By YEHIURA HRIEHWAZI in Brisbane
AUSTRALIAN consultants and advisers to PNG bring crucial skills that are often not available locally, according to the office parliamentary secretary for international development assistance Bob McMullan.
“Australia and PNG jointly decide on the areas of focus of the Australian aid programme.
“The PNG Government frequently requests Australia to provide technical experts to advise PNG Government departments, and approves these appointments.
“These advisers bring crucial skills that often do not exist locally,” a spokesman for Mr McMullan told The National via email yesterday from Canberra.
He was responding to an AAP story yesterday which quoted PNG Foreign Minister Sam Abal as saying that too much Australian aid was wasted on consultants and not reaching the needy areas such as health and education.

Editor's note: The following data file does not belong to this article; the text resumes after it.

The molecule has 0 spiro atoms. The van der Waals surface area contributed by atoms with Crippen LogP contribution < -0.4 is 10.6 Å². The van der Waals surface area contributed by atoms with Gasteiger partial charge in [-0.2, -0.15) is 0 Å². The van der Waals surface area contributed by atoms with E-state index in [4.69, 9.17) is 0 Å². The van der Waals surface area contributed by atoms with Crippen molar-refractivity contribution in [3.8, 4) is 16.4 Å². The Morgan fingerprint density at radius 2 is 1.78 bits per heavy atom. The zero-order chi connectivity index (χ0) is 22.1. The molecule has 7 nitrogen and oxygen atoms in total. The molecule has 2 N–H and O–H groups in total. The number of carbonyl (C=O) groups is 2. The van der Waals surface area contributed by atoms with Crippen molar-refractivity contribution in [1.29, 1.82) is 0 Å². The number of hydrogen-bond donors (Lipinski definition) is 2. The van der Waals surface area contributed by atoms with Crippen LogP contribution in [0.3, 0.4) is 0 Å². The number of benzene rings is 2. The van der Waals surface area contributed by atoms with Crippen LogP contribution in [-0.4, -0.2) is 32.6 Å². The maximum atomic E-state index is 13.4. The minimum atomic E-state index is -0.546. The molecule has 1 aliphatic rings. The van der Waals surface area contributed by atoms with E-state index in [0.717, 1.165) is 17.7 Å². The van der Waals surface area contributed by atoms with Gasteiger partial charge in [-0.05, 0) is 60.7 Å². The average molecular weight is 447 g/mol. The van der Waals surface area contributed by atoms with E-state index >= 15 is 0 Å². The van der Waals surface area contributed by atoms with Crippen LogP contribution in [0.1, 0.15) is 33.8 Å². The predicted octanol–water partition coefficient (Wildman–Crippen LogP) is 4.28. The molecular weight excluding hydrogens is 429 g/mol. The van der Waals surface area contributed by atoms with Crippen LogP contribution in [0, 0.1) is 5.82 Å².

Mr McMullan’s spokesman said Australia had already reduced the proportion of funds spent on advisers and consultants in PNG.
“In 2007, advisers and consultants represented more than 40% of Australia’s aid to PNG. This figure has fallen to 34%,” he said.
“The Australian government is aware of Mr Abal’s comments regarding the level of spending on aid advisers in Papua New Guinea.
“The government looks forward to discussing this and a range of development-
related issues at the next PNG-Australia Ministerial Forum,” he said.
The AAP reported that Mr Abal wanted an overhaul of Australia’s $414 million aid to PNG because too much was “wasted on costly consultants”.
AusAID figures reveal that nearly half (46%) of all Australian aid in PNG goes to advisers, contractors or experts providing “technical assistance” for “capacity building”.
That’s twice the rate of other countries’ aid programmes.
And despite delivering billions of dollars in aid to PNG over the years, a 2009 AusAID report found PNG was not meeting any of its human development goals despite strong economic growth and political stability.
Mr Abal wanted aid effectiveness discussed at the joint Australia PNG ministers meeting scheduled for later this year.